Physicians in the intervention group were instructed to use a biofeedback-based stress-management tool three times daily. Participants in both the control and intervention groups received twice-weekly support visits from the research team over 28 days, with the intervention group also receiving reinforcement in the use of the stress-management tool during these support visits. During the 28-day extension period, both the control and the intervention groups received the intervention, but without intensive support from the research team. Stress was measured with a scale developed to capture short-term changes in global perceptions of stress for physicians (maximum score 200).

Results showed the mean stress score declined significantly for the intervention group (change -14.7, standard deviation [SD] 23.8; p = 0.013) but not for the control group (change -2.2, SD 8.4; p = 0.30). The difference in mean score change between the groups was 12.5 (p = 0.048). The lower mean stress scores in the intervention group were maintained during the trial extension to day 56. And, the mean stress score for the control group changed significantly during the 28-day extension period (change -8.5, SD 7.6; p < 0.001).12

Integrative treatments can be extremely helpful for treating stress. These include:13

  • Meditation and mindfulness-based stress reduction (MBSR). These therapies are proven to help reduce anxiety and depression. MBSR draws on the principles of meditation to help individuals become more aware of how negative thoughts impact physical feelings. Research shows the benefits of MBSR are reduced stress and worrying, improved memory and focus, fewer emotional ups and downs, greater resilience and improved relationships.
  • Cognitive behavioral therapy (CBT). CBT is a type of talk therapy focused on pinpointing and questioning negative thoughts. Research shows CBT is more effective in reducing mental health symptoms than using medication alone.
  • Acupuncture. This ancient Chinese practice involves using tiny needles to stimulate the nervous and immune systems. Research shows it helps support conventional treatment for a range of problems that include stress, chronic pain and digestive disorders.
  • Massage. Studies show massage helps treat a variety of stress-related disorders, including anxiety and insomnia. And, while one massage is effective, a series of massage treatments is even more effective.

Dispelling the Myths Now

According to the American Institute of Stress, Americans are one of the most stressed out groups of people in the world, with the current stress level experienced by Americans 20 percentage points higher than the global average. And, stress levels are only increasing. It’s well-established that stress can cause physiological and psychological health issues that may result in disease and shortened lifespan. Therefore, it’s important to dispel any myths about stress and how it impacts individuals, but also how it can be managed and treated.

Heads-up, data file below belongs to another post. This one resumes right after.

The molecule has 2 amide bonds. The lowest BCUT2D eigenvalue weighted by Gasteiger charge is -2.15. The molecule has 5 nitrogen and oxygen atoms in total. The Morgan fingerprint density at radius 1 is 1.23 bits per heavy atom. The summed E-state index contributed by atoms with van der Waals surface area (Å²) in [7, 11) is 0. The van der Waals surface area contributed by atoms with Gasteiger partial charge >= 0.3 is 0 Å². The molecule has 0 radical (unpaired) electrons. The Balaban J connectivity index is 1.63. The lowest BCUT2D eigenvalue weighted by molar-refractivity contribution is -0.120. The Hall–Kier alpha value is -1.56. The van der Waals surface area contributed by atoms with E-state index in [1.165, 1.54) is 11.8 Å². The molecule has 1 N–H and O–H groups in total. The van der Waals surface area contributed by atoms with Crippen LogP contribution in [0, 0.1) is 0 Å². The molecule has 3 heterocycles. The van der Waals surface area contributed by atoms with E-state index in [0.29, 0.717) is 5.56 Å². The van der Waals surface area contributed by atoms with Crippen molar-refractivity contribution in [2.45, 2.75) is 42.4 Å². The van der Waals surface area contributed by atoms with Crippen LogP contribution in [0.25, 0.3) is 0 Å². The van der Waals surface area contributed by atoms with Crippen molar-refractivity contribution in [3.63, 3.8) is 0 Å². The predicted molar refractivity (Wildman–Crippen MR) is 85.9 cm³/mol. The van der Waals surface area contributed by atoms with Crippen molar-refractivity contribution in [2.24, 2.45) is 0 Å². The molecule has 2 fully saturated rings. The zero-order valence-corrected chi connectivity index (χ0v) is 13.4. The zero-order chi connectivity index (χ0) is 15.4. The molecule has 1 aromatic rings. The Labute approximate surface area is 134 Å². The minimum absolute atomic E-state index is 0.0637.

Key U.S. Stress Statistics2

  • 55 percent of Americans are stressed during the day.
  • Stress causes 57 percent of U.S. respondents to feel paralyzed.
  • Sixty-three percent of workers are ready to quit their job to avoid work-related stress.
  • Chronic stress is commonplace at work with 94 percent of workers reporting feeling stress at work.
  • Montana is the least stressed state with a total stress score of 26.81, while Louisiana is the most stressed with a score of 59.94.

Common Effects of Stress on Mental Health7

  • A sense of dread
  • Anger
  • Anxiety and nervousness
  • Disinterest in life
  • Feeling depressed
  • Losing one’s sense of humor
  • Feeling neglected or lonely
  • Feeling overburdened or overwhelmed
  • Feeling wound up
  • Impatience
  • Irritability
  • Racing thoughts that can’t be “turned off”
  • Unable to enjoy things
  • Worsening symptoms of existing mental health problems

Physical Side Effects of Stress7

  • Blurred eyesight or sore eyes
  • Changes in menstrual period or cycle
  • Chest pains
  • Constipation or diarrhea
  • Developing rashes or itchy skin
  • Difficulty breathing
  • Existing health problems worsen
  • Fatigue
  • Feeling sick, dizzy or fainting
  • High blood pressure
  • Indigestion or heartburn
  • Muscle aches and headaches
  • Panic attacks
  • Sleep problems
  • Sudden weight gain or weight loss
  • Sweating



  1. MedlinePlus. Stress and Your Health. Accessed at
  2. The American Institute of Stress. What Is Stress? Accessed at
  3. Patterson, E. Stress Facts and Statistics. The Recovery Village, Sept. 5, 2022. Accessed at
  4. Huizen, J. Stress May Have Some Important Cognitive Benefits, New Study Suggests. Medical News Today, March 28, 2021. Accessed at
  5. The American Institute of Stress. Medical Myth Busters: 5 Things You Probably Didn’t Know About Stress, Sept. 9, 2019. Accessed at
  6. Premier Health. 6 Stress Myths You Might Believe, Feb. 5, 2017. Accessed at
  7. Banyan Treatment Centers. Common Myths About Stress. Accessed at
  8. Cox, J. Important Facts to Know About Stress. PsychCentral, Oct. 28, 2022. Accessed at
  9. Meier, SM, Mattheisen, M, Mors, O, et al. Increased Mortality Among People with Anxiety Disorders: Total Population Study. British Journal of Psychiatry, 2016 Sep; 209(3): 216–221. Accessed at
  10. Fazel, F. Stress Level Test (Self-Assessment). Psycom, Sept. 12, 2022. Accessed at
  11. Cleveland Clinic. Stress. Accessed at
  12. The American Institute of Stress. Stress Research. Accessed at
  13. Johns Hopkins Medicine. Stress Busters: 4 Integrative Treatments. Accessed at
Ronale Tucker Rhodes, MS
Ronale Tucker Rhodes, MS, is the Senior Editor-in-Chief of BioSupply Trends Quarterly magazine.